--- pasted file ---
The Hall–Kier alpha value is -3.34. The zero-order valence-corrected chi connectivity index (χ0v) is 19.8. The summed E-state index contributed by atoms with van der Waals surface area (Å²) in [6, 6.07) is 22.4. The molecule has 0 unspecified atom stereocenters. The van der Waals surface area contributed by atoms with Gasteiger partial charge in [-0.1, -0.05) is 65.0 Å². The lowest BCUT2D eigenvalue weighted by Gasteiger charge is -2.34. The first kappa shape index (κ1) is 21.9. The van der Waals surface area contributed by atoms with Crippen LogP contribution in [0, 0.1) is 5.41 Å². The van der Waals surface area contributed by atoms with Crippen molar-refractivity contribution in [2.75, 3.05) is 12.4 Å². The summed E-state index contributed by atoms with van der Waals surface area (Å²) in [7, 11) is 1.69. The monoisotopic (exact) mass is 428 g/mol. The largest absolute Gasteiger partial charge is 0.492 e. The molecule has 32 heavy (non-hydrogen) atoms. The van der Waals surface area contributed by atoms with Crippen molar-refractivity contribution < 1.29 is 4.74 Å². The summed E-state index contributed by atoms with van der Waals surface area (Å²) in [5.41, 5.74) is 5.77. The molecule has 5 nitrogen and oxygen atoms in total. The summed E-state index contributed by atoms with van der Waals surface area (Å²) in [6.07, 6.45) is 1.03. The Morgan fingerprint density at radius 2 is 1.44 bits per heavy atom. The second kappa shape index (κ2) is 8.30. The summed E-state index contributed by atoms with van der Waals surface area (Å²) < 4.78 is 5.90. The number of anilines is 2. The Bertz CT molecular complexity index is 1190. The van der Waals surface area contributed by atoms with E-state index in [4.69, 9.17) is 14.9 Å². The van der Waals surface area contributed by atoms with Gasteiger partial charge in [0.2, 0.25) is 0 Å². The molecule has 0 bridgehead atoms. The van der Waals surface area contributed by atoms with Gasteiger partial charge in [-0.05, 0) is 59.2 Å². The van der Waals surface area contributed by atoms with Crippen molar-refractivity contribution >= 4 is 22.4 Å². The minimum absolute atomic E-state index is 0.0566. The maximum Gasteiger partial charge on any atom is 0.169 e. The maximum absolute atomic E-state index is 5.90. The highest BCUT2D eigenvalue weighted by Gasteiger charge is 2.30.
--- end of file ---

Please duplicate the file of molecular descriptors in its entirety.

The Hall–Kier alpha value is -3.34. The zero-order valence-corrected chi connectivity index (χ0v) is 19.8. The summed E-state index contributed by atoms with van der Waals surface area (Å²) in [6, 6.07) is 22.4. The molecule has 0 unspecified atom stereocenters. The van der Waals surface area contributed by atoms with Gasteiger partial charge in [-0.1, -0.05) is 65.0 Å². The lowest BCUT2D eigenvalue weighted by Gasteiger charge is -2.34. The first kappa shape index (κ1) is 21.9. The van der Waals surface area contributed by atoms with Crippen LogP contribution in [0, 0.1) is 5.41 Å². The van der Waals surface area contributed by atoms with Crippen molar-refractivity contribution in [2.75, 3.05) is 12.4 Å². The summed E-state index contributed by atoms with van der Waals surface area (Å²) in [7, 11) is 1.69. The monoisotopic (exact) mass is 428 g/mol. The largest absolute Gasteiger partial charge is 0.492 e. The molecule has 32 heavy (non-hydrogen) atoms. The van der Waals surface area contributed by atoms with Crippen molar-refractivity contribution < 1.29 is 4.74 Å². The summed E-state index contributed by atoms with van der Waals surface area (Å²) in [5.41, 5.74) is 5.77. The molecule has 5 nitrogen and oxygen atoms in total. The summed E-state index contributed by atoms with van der Waals surface area (Å²) in [6.07, 6.45) is 1.03. The Morgan fingerprint density at radius 2 is 1.44 bits per heavy atom. The second kappa shape index (κ2) is 8.30. The summed E-state index contributed by atoms with van der Waals surface area (Å²) < 4.78 is 5.90. The number of anilines is 2. The Bertz CT molecular complexity index is 1190. The van der Waals surface area contributed by atoms with E-state index in [4.69, 9.17) is 14.9 Å². The van der Waals surface area contributed by atoms with Gasteiger partial charge in [0.2, 0.25) is 0 Å². The molecule has 0 bridgehead atoms. The van der Waals surface area contributed by atoms with Gasteiger partial charge in [-0.05, 0) is 59.2 Å². The van der Waals surface area contributed by atoms with Crippen molar-refractivity contribution >= 4 is 22.4 Å². The minimum absolute atomic E-state index is 0.0566. The maximum Gasteiger partial charge on any atom is 0.169 e. The maximum absolute atomic E-state index is 5.90. The highest BCUT2D eigenvalue weighted by Gasteiger charge is 2.30.